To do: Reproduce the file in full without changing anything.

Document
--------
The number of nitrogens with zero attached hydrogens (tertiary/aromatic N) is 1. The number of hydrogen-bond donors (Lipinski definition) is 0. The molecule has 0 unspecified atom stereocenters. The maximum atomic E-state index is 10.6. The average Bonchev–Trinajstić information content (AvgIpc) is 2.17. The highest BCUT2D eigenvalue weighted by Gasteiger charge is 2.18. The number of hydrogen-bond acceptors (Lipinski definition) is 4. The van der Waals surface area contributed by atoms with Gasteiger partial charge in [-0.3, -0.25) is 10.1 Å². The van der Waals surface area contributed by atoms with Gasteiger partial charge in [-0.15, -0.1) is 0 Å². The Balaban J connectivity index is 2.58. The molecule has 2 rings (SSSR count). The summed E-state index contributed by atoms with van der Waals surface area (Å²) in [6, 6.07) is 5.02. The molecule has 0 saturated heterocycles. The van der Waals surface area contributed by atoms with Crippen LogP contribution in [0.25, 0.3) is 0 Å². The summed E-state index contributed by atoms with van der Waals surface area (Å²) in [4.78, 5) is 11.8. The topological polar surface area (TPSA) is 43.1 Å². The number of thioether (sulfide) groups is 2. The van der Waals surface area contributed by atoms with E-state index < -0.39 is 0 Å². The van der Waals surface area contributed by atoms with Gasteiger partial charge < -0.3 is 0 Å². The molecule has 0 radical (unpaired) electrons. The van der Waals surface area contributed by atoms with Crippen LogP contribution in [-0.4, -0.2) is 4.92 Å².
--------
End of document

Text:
The number of nitrogens with zero attached hydrogens (tertiary/aromatic N) is 1. The number of hydrogen-bond donors (Lipinski definition) is 0. The molecule has 0 unspecified atom stereocenters. The maximum atomic E-state index is 10.6. The average Bonchev–Trinajstić information content (AvgIpc) is 2.17. The highest BCUT2D eigenvalue weighted by Gasteiger charge is 2.18. The number of hydrogen-bond acceptors (Lipinski definition) is 4. The van der Waals surface area contributed by atoms with Gasteiger partial charge in [-0.3, -0.25) is 10.1 Å². The van der Waals surface area contributed by atoms with Gasteiger partial charge in [-0.15, -0.1) is 0 Å². The Balaban J connectivity index is 2.58. The molecule has 2 rings (SSSR count). The summed E-state index contributed by atoms with van der Waals surface area (Å²) in [6, 6.07) is 5.02. The molecule has 0 saturated heterocycles. The van der Waals surface area contributed by atoms with Crippen LogP contribution in [0.25, 0.3) is 0 Å². The summed E-state index contributed by atoms with van der Waals surface area (Å²) in [4.78, 5) is 11.8. The topological polar surface area (TPSA) is 43.1 Å². The number of thioether (sulfide) groups is 2. The van der Waals surface area contributed by atoms with E-state index < -0.39 is 0 Å². The van der Waals surface area contributed by atoms with Gasteiger partial charge < -0.3 is 0 Å². The molecule has 0 radical (unpaired) electrons. The van der Waals surface area contributed by atoms with Crippen LogP contribution in [-0.4, -0.2) is 4.92 Å².